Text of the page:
After 18 years, “Don’t Ask, Don’t Tell” was finally repealed by a Senate vote of 63 for and 33 against. This historic legislation marks the end of an almost two-decade period when gay and lesbian members of the armed forces had to face a dishonorable discharge if they divulged their sexuality to their comrades, forcing them to live in secrecy while trying to perform a highly stressful and dangerous job.
The magnitude of this decision has sent reverberations nationwide; however, I would like to talk about how it has reached us here on College Hill. In light of the repeal, President Simmons has decided to form a committee tasked with reevaluating the 1972 ban on all Reserve Officer Training Corps programs at Brown.
To once again allow ROTC on our campus would be to completely ignore the social, political and historical contexts of its original expulsion. My personal feelings about the military aside, the repeal of the policy was a huge victory for human rights and has set an important precedent for future anti-discrimination laws; that being said, discrimination against queer folks in the military will not necessarily die with “Don’t Ask, Don’t Tell”, and ROTC divestment was an act informed by the sum of many other crimes against humanity perpetrated by the United States military.
Officially, the University instituted the ban on ROTC as a result of the program’s unwillingness to rescind its status as an academic credit-bearing entity. However, as we all know, the 1960s were a time of significant student protest, especially at schools like Brown. Starting as early as 1967, there was a “Brown Committee to Abolish ROTC” taking action on campus.
To try and remove Brown’s expulsion of ROTC in 1972 from the context of the United States military’s violence in Vietnam and at Kent State University is akin to taking any other action out of its historical context. In order to truly achieve a coherent analysis about the initial decision to remove ROTC, we must look at the cultural position of the United States military between the years of 1967 and 1972.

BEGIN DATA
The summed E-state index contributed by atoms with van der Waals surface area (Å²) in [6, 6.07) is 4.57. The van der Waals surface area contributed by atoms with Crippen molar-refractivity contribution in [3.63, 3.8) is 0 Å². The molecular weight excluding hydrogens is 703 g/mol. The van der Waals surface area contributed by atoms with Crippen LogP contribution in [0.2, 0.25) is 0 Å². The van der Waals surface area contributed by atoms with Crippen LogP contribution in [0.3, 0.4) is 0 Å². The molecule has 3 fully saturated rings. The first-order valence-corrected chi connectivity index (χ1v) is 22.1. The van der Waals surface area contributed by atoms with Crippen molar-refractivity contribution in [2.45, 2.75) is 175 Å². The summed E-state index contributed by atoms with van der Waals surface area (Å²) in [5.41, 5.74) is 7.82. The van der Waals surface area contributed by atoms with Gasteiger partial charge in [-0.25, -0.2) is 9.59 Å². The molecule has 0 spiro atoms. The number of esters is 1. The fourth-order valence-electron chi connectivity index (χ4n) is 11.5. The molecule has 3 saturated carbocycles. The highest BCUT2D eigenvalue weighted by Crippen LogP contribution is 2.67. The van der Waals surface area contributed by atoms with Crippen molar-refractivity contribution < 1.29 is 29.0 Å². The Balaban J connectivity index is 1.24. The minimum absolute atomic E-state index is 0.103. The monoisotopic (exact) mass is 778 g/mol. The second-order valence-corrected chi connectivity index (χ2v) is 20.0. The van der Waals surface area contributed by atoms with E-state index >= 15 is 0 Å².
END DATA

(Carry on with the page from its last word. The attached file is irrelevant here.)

By the official end of the Vietnam War in 1975, an estimated one million members of the North Vietnamese Army and Viet Cong had died defending their country from U.S. invasion. Women, although allowed in the military in the 1960s and ’70s, were not given the same job opportunities as men, regardless of their ability or technical proficiency. On May 4, 1970, at Kent State University, four students were killed and nine others were injured at a rally protesting the United States military’s foreign involvement.
Although this summary paints just a small picture of the cultural milieu in the ’60s and ’70s, it helps us to reconstruct the socio-political climate at the time ROTC was expelled from our campus. So, where do we stand now?
The United States military is currently involved in many foreign conflicts, the most prominent of which are taking place in Iraq and Afghanistan. In Iraq, an estimated 99,000-108,000 civilians have been killed as a result of U.S. occupation. A 2003 survey of female veterans showed that 30 percent were victims of sexual assault while serving in various branches of the military; furthermore, a 2004 study of female veterans seeking help for post-traumatic stress disorder found that 71 percent had been victims of sexual assault while in the service. Meanwhile, the National Guard has been called in on numerous occasions to help suppress protests during G-8 and G-20 meetings held all over the United States. To add insult to injury, the starting pay for a member of the Air Force, Navy, Marines or Army is only 17,604 dollars per year — not very good compensation for risking one’s life. Although officer positions certainly pay more handsomely, they are mostly available to students coming from military colleges like West Point.
Given this comparison between the situation in the 1960s and that of the 2000s, I see no reason why ROTC would be any more welcome on our campus than it was 50 years ago. If we look at the two student groups at Brown organizing around this issue, Students for ROTC and The Brown Coalition Against Special Privileges for ROTC, our campus’s opinion on the issue is fairly clear; the coalition has 173 petition signatures (including students, faculty and alums) and 10 student groups allied with their position, while Students for ROTC only has a handful of members and virtually no visible support.
In The Herald this week, Undergraduate Council of Students President Diane Mokoro ’11 was quoted saying that in regards to the committee members’ personal opinions about ROTC, she wants “somebody who’s relatively in the middle.” Although our instinct at Brown is to always attempt to create a level debate, I think it is critically important that whoever gets chosen for this committee is both invested in the issue and has opinions which reflect those of the larger student body.
My suggestion: Tell Ruth we don’t want a committee, and all hail community referenda.
Chris Norris-LeBlanc ’13 is from Rhode Island. He can be contacted at chris.norris.leblanc (at) gmail.com.